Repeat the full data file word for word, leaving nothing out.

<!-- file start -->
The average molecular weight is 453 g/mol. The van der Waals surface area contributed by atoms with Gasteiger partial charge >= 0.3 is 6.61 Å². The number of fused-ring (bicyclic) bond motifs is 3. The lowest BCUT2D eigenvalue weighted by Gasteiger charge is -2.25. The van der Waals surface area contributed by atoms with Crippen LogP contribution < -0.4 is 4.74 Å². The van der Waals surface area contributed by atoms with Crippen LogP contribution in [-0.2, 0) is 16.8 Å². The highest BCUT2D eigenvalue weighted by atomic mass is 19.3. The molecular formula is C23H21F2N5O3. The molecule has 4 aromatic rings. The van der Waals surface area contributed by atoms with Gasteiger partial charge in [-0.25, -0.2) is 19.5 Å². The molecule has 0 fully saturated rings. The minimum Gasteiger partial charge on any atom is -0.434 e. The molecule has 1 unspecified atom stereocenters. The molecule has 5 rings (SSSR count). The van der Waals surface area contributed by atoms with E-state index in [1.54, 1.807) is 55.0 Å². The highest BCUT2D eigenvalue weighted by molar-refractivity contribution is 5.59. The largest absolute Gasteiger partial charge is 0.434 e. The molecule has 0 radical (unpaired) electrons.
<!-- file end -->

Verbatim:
The average molecular weight is 453 g/mol. The van der Waals surface area contributed by atoms with Gasteiger partial charge >= 0.3 is 6.61 Å². The number of fused-ring (bicyclic) bond motifs is 3. The lowest BCUT2D eigenvalue weighted by Gasteiger charge is -2.25. The van der Waals surface area contributed by atoms with Crippen LogP contribution < -0.4 is 4.74 Å². The van der Waals surface area contributed by atoms with Crippen LogP contribution in [-0.2, 0) is 16.8 Å². The highest BCUT2D eigenvalue weighted by atomic mass is 19.3. The molecular formula is C23H21F2N5O3. The molecule has 4 aromatic rings. The van der Waals surface area contributed by atoms with Gasteiger partial charge in [-0.25, -0.2) is 19.5 Å². The molecule has 0 fully saturated rings. The minimum Gasteiger partial charge on any atom is -0.434 e. The molecule has 1 unspecified atom stereocenters. The molecule has 5 rings (SSSR count). The van der Waals surface area contributed by atoms with E-state index in [1.54, 1.807) is 55.0 Å². The highest BCUT2D eigenvalue weighted by molar-refractivity contribution is 5.59. The largest absolute Gasteiger partial charge is 0.434 e. The molecule has 0 radical (unpaired) electrons.